If fixed sights, of the type common to contemporary small arms had been available at the time, maybe the issue of their looking away wouldn’t have compromised marksmanship, but, alas, telescopic rifle sights were not introduced until some time between 1835 and 1840. The first written account of a telescopic sight was in an 1844 text entitled The Improved American Rifle which claims that the first sights were made by Morgan James of Utica, NY.
Forensic pathologists have noted the injuries that can occur when firing a weapon. Obviously, it isn’t just the musket that can do damage to the person handling it. All firearms are dangerous if the person firing one is unaware of proper safety precautions.
Proper eye protection is vital during any live shooting activity. This is true today just as it was true during the Battle at Waterloo. Ear protection is also of paramount importance and should have been required at Waterloo. Had it been, perhaps Alexander the Great wouldn’t have suffered such psychological turmoil from the exploding gunpowder used at the time.
I always say, shooting glasses are second only to ear plugs in my opinion when it comes to firearm safety. In fact, I always tell my friends to stay home if they don’t intend on bringing the appropriate essentials to the firing range.
Why? Because I don’t want to have to pack it in early if they catch a ricochet in the face or start whining about a punctured ear drum. One can only imagine the lamenting that must have gone on between soldiers at Waterloo and similar battles in the 1800s.
Today, we have all of the protection we need at our disposal. There’s everything from electronic noise-canceling earmuffs, rubber plugs, flare-resistant shooting glasses and advanced optics for optimal precision.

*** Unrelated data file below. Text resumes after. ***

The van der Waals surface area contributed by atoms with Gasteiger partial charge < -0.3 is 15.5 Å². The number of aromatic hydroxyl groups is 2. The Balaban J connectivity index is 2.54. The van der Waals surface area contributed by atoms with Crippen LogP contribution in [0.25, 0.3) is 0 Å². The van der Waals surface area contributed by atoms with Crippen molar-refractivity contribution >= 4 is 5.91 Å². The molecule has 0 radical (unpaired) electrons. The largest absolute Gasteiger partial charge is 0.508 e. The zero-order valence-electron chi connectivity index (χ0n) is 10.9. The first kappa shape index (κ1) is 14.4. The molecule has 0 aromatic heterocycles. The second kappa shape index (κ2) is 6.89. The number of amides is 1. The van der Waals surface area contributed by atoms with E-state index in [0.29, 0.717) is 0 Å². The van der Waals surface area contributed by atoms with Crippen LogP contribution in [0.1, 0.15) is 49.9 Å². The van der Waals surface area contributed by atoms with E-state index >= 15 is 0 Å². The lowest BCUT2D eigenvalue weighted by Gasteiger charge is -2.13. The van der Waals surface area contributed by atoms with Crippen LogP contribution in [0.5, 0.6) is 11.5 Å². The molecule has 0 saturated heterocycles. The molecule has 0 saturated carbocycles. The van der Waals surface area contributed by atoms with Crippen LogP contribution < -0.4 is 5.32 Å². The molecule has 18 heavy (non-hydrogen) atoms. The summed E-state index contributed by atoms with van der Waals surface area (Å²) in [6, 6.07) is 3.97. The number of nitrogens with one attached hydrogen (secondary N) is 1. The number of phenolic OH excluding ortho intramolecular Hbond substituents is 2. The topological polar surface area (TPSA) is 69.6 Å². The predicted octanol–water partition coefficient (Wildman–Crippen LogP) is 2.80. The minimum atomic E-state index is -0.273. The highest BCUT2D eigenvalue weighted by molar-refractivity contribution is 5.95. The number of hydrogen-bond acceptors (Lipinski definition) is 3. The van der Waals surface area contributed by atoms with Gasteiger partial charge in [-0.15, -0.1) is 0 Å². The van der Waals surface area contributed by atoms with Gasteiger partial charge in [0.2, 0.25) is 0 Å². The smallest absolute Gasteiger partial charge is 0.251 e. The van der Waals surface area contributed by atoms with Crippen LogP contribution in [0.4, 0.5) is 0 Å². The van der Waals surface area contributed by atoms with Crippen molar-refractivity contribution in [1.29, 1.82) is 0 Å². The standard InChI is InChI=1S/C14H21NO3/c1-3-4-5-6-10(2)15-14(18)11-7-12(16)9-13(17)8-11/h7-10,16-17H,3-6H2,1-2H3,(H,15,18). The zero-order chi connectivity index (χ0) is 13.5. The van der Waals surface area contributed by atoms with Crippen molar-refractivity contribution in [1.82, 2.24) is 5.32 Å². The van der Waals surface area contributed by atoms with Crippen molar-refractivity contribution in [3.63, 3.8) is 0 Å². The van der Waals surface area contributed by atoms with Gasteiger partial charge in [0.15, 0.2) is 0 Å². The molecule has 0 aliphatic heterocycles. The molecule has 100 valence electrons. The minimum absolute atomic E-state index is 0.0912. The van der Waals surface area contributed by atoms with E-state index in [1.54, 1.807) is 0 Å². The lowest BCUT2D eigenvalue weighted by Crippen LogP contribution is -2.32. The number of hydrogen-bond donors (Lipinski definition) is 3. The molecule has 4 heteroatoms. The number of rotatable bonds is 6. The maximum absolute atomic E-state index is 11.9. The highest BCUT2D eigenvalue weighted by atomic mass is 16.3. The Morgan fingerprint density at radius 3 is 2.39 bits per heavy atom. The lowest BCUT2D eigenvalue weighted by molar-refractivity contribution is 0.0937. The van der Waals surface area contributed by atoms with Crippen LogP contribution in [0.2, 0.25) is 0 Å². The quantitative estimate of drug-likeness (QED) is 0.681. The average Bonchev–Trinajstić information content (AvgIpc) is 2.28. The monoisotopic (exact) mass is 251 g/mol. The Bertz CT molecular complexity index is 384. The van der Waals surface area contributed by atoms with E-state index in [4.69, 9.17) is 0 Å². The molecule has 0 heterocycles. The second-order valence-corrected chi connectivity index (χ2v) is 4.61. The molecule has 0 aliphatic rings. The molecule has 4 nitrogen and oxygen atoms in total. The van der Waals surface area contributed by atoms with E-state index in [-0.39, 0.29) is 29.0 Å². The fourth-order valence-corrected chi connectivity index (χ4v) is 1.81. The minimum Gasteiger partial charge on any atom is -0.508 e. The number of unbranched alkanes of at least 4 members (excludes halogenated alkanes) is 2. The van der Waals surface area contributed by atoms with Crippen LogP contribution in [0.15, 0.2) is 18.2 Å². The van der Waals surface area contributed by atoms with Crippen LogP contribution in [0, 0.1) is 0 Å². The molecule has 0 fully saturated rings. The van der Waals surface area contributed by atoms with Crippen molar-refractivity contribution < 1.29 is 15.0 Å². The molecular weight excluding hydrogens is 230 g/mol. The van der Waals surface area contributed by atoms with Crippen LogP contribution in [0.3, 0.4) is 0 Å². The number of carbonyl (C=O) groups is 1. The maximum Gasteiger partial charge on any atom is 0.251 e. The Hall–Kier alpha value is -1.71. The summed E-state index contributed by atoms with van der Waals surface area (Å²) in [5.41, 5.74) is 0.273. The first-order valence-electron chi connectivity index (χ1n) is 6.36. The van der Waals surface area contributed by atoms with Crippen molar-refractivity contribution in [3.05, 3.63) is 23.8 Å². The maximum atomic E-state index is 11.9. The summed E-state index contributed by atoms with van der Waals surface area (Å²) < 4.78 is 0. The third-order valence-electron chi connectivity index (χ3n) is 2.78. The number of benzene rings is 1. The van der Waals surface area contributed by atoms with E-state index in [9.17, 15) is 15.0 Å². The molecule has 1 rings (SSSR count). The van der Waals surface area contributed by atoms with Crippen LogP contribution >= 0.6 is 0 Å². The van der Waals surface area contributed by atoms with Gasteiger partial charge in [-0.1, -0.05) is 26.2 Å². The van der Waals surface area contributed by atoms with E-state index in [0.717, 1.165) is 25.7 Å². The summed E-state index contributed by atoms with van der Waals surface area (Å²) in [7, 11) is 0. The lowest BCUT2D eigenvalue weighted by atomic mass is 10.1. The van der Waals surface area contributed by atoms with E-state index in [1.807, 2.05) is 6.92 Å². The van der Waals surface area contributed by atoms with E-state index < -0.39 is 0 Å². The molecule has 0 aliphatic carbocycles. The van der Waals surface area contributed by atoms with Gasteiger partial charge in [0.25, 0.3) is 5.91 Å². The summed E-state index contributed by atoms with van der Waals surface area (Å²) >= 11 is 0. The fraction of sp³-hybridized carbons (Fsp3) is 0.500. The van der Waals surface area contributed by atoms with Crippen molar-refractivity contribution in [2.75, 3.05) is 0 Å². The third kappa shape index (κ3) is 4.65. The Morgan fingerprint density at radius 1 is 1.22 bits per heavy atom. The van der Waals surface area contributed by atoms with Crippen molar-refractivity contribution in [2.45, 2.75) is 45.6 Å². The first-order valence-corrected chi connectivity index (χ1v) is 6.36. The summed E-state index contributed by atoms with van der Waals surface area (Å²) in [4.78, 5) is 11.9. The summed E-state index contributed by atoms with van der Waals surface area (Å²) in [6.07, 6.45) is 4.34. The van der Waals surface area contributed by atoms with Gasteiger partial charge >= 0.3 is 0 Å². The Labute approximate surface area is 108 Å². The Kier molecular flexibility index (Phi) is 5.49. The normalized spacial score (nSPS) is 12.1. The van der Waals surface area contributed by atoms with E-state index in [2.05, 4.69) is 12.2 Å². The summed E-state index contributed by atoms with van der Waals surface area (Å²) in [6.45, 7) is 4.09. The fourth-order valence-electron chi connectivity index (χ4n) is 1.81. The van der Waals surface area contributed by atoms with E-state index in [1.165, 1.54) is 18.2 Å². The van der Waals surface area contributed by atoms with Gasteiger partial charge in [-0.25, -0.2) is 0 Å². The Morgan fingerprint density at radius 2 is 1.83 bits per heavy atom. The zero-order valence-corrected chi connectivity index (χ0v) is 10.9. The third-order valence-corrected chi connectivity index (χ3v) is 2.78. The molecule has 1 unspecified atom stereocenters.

I look at my ballistic-resistant Oakley Radar Range Shooting Glasses with TR22 Prizm lenses and my Howard Leight R-01526 Impact Sport Electronic Earmuffs with built-in multi-directional microphone and I marvel at just how far we’ve come.
In the case of the latter, they are sold in sets which means that soldiers could use them to communicate with each other during a tactical operation without running the risk of hearing loss. And in the case of the former, those Prizm lenses are able to be fine-tuned to suit your lighting environment which would mean that soldiers could adjust them to suit nighttime missions.
If the men who fought the good fight at Waterloo had been able to get their hands on modern safety gear, there’s a strong likelihood that Sir Charles Bell’s canvases would have remained blank. Some of them would have, I’m sure.
For example, US military forces have been using 3M Peltor Comtac III since the early-Aughts and The Military Combat Eye Protection Program (MCEEP) was even established to authorize soldiers to use protective eyewear via a Rapid Fielding Initiative.
The Army Public Health Center even cautions military personnel on the importance of protecting their eyes when serving in active duty, citing the astronomical cost of vision loss in the United States.
War is hell as the expression goes and casualties are inevitable. But hearing loss and eye injury are at least somewhat avoidable.